The McDonald’s Story

One of the vastly available and most popular fast food brands, McDonald’s, has a story that continues to inspire Movies and Documentaries. Whether the Hero or a Villian in the projection is a completely different matter as the brand itself continues to grow amidst the notoriety. In the age of Healthy living and Clean eating, McDonald’s menu is perfect for a cheat day and an occasional guilty pleasure. The brand itself is beyond its menu. So what is it about the brand that continues to entice consumers and filmmakers alike?
The Origin Story:
The Origin Story of McDonald’s is full of drama, ambition, and betrayal. John Lee Hancock’s film, The Founder, starring Michael Keaton as Ray Kroc pretty much reiterates that founders aren’t necessarily the keepers in the world of business. It is the brand-building ability and a larger than seemingly possible vision as well as a cut-throat attitude that turned a single fast-food restaurant to a brand and a milkshake machine salesman to one of the most iconic American businessmen.
In 1948, brothers Maurice and Richard McDonald started the first restaurant in San Bernardino, California. A lot of their appliances were bought from a traveling salesman, Ray Kroc. Kroc wondered how their small shop sold so many milkshakes and upon his visit, discovered that they had managed to set up an efficient system that significantly sped up their delivery time and brought the costs extremely low and allowed them to produce huge quantities of food at low prices. Self-service eliminated the needs for servers. Kroc saw a promising future in the restaurant concept and offered to set up franchises. The first franchise was set up in April 1955 and in the same year, the McDonald’s Corporation was formed. The McDonald brothers were eventually bought out in 1961 and the entire tale was quite a sordid affair.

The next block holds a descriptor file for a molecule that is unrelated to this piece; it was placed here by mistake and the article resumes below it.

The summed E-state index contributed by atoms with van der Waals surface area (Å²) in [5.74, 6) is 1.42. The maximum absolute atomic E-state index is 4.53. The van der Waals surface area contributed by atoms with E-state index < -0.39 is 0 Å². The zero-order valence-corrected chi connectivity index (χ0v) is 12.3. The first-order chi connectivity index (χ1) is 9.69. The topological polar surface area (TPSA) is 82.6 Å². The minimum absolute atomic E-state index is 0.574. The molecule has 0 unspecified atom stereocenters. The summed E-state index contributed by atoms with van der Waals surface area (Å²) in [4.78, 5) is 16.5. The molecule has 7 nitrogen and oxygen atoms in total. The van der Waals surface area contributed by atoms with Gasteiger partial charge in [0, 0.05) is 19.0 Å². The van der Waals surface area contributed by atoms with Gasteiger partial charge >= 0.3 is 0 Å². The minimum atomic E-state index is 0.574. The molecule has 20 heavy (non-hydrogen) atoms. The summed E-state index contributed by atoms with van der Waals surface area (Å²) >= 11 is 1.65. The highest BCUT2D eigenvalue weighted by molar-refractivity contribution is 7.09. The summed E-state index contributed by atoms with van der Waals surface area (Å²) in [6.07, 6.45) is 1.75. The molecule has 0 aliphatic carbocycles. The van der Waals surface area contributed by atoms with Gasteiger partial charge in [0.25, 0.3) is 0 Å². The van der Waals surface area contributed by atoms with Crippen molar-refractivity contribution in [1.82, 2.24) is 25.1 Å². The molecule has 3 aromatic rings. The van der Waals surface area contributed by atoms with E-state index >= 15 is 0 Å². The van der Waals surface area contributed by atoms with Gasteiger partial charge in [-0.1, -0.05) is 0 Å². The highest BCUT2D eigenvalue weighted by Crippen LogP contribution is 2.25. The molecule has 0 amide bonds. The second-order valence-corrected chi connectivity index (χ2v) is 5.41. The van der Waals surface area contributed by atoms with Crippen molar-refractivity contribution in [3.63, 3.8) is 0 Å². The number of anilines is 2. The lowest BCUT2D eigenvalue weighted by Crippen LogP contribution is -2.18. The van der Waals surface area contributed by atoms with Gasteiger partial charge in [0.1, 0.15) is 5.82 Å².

What Worked:
Ray Kroc believed in the power of advertising and franchising and invested heavily in the same. The people were not just made aware of its products but also were made to feel positive about them. The brand positioning was targetted to attract children and the inclusion of Toys in Happy Meal opened opportunities for strategic partnerships. The creation of the iconic Golden Arches and the loveable mascot Ronald McDonald appealed to kids and adults alike, making the brand recall more powerful. These strategies enabled McDonald’s to achieve unprecedented market dominance.
The combination of being the largest food chain by revenue as well as one of the most iconic brands has certainly been working in McDonald’s favor over time. Despite criticisms, it looks like the brand’s growth formula continues to be rock solid.